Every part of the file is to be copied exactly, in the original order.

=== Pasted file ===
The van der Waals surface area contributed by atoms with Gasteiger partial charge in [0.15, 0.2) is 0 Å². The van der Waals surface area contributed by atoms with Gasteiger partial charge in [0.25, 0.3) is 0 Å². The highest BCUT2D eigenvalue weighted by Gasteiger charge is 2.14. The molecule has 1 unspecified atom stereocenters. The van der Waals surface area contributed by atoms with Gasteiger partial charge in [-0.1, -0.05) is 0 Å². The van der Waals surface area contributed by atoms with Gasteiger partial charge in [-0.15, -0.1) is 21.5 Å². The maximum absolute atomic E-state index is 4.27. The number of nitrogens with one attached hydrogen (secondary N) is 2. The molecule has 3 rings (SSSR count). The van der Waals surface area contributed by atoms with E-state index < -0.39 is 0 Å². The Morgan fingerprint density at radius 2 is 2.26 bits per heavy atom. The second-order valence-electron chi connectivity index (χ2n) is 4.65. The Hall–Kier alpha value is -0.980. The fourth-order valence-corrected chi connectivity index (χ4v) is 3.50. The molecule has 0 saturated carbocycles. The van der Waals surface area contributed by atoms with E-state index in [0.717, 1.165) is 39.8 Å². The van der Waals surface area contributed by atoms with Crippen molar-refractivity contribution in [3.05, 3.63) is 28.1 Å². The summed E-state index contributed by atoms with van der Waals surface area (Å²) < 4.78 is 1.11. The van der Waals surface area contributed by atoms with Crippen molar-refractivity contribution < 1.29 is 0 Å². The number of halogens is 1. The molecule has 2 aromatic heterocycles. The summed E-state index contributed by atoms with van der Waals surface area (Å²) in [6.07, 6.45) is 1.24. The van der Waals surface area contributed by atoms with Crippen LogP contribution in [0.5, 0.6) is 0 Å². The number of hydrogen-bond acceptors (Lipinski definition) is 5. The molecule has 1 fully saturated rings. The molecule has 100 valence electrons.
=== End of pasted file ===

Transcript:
The van der Waals surface area contributed by atoms with Gasteiger partial charge in [0.15, 0.2) is 0 Å². The van der Waals surface area contributed by atoms with Gasteiger partial charge in [0.25, 0.3) is 0 Å². The highest BCUT2D eigenvalue weighted by Gasteiger charge is 2.14. The molecule has 1 unspecified atom stereocenters. The van der Waals surface area contributed by atoms with Gasteiger partial charge in [-0.1, -0.05) is 0 Å². The van der Waals surface area contributed by atoms with Gasteiger partial charge in [-0.15, -0.1) is 21.5 Å². The maximum absolute atomic E-state index is 4.27. The number of nitrogens with one attached hydrogen (secondary N) is 2. The molecule has 3 rings (SSSR count). The van der Waals surface area contributed by atoms with E-state index < -0.39 is 0 Å². The Morgan fingerprint density at radius 2 is 2.26 bits per heavy atom. The second-order valence-electron chi connectivity index (χ2n) is 4.65. The Hall–Kier alpha value is -0.980. The fourth-order valence-corrected chi connectivity index (χ4v) is 3.50. The molecule has 0 saturated carbocycles. The van der Waals surface area contributed by atoms with E-state index in [0.717, 1.165) is 39.8 Å². The van der Waals surface area contributed by atoms with Crippen molar-refractivity contribution in [3.05, 3.63) is 28.1 Å². The summed E-state index contributed by atoms with van der Waals surface area (Å²) < 4.78 is 1.11. The van der Waals surface area contributed by atoms with Crippen molar-refractivity contribution < 1.29 is 0 Å². The number of halogens is 1. The molecule has 2 aromatic heterocycles. The summed E-state index contributed by atoms with van der Waals surface area (Å²) in [6.07, 6.45) is 1.24. The van der Waals surface area contributed by atoms with Crippen LogP contribution in [0.5, 0.6) is 0 Å². The number of hydrogen-bond acceptors (Lipinski definition) is 5. The molecule has 1 fully saturated rings. The molecule has 100 valence electrons.